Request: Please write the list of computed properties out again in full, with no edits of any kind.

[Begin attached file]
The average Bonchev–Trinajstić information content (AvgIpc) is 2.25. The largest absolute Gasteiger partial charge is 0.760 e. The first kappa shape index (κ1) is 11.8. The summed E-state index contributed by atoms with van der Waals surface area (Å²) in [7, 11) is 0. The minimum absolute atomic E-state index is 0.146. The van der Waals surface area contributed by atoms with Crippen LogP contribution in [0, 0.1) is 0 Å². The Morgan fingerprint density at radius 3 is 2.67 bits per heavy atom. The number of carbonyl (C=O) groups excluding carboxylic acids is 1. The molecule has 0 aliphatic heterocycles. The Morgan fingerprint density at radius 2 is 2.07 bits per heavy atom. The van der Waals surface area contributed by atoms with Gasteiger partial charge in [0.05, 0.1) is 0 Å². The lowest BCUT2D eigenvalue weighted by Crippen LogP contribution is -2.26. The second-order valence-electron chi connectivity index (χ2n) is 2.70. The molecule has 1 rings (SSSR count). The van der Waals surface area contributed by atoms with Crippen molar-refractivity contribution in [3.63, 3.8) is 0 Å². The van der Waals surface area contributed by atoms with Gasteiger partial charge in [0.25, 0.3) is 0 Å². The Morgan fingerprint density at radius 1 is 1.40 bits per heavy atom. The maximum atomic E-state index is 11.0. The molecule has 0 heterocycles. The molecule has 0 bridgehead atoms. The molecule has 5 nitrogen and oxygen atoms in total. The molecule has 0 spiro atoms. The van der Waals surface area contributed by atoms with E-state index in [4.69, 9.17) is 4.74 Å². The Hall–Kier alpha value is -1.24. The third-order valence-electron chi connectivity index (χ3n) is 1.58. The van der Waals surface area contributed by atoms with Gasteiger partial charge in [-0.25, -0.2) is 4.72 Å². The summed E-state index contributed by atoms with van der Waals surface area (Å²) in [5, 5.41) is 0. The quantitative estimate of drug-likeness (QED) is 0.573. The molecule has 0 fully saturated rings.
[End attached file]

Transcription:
The average Bonchev–Trinajstić information content (AvgIpc) is 2.25. The largest absolute Gasteiger partial charge is 0.760 e. The first kappa shape index (κ1) is 11.8. The summed E-state index contributed by atoms with van der Waals surface area (Å²) in [7, 11) is 0. The minimum absolute atomic E-state index is 0.146. The van der Waals surface area contributed by atoms with Crippen LogP contribution in [0, 0.1) is 0 Å². The Morgan fingerprint density at radius 3 is 2.67 bits per heavy atom. The number of carbonyl (C=O) groups excluding carboxylic acids is 1. The molecule has 0 aliphatic heterocycles. The Morgan fingerprint density at radius 2 is 2.07 bits per heavy atom. The van der Waals surface area contributed by atoms with Gasteiger partial charge in [0.05, 0.1) is 0 Å². The lowest BCUT2D eigenvalue weighted by Crippen LogP contribution is -2.26. The second-order valence-electron chi connectivity index (χ2n) is 2.70. The molecule has 1 rings (SSSR count). The van der Waals surface area contributed by atoms with Crippen molar-refractivity contribution in [3.63, 3.8) is 0 Å². The van der Waals surface area contributed by atoms with Gasteiger partial charge in [0.25, 0.3) is 0 Å². The Morgan fingerprint density at radius 1 is 1.40 bits per heavy atom. The maximum atomic E-state index is 11.0. The molecule has 0 heterocycles. The molecule has 0 bridgehead atoms. The molecule has 5 nitrogen and oxygen atoms in total. The molecule has 0 spiro atoms. The van der Waals surface area contributed by atoms with E-state index in [4.69, 9.17) is 4.74 Å². The Hall–Kier alpha value is -1.24. The third-order valence-electron chi connectivity index (χ3n) is 1.58. The van der Waals surface area contributed by atoms with Gasteiger partial charge in [-0.25, -0.2) is 4.72 Å². The summed E-state index contributed by atoms with van der Waals surface area (Å²) in [5, 5.41) is 0. The quantitative estimate of drug-likeness (QED) is 0.573. The molecule has 0 fully saturated rings.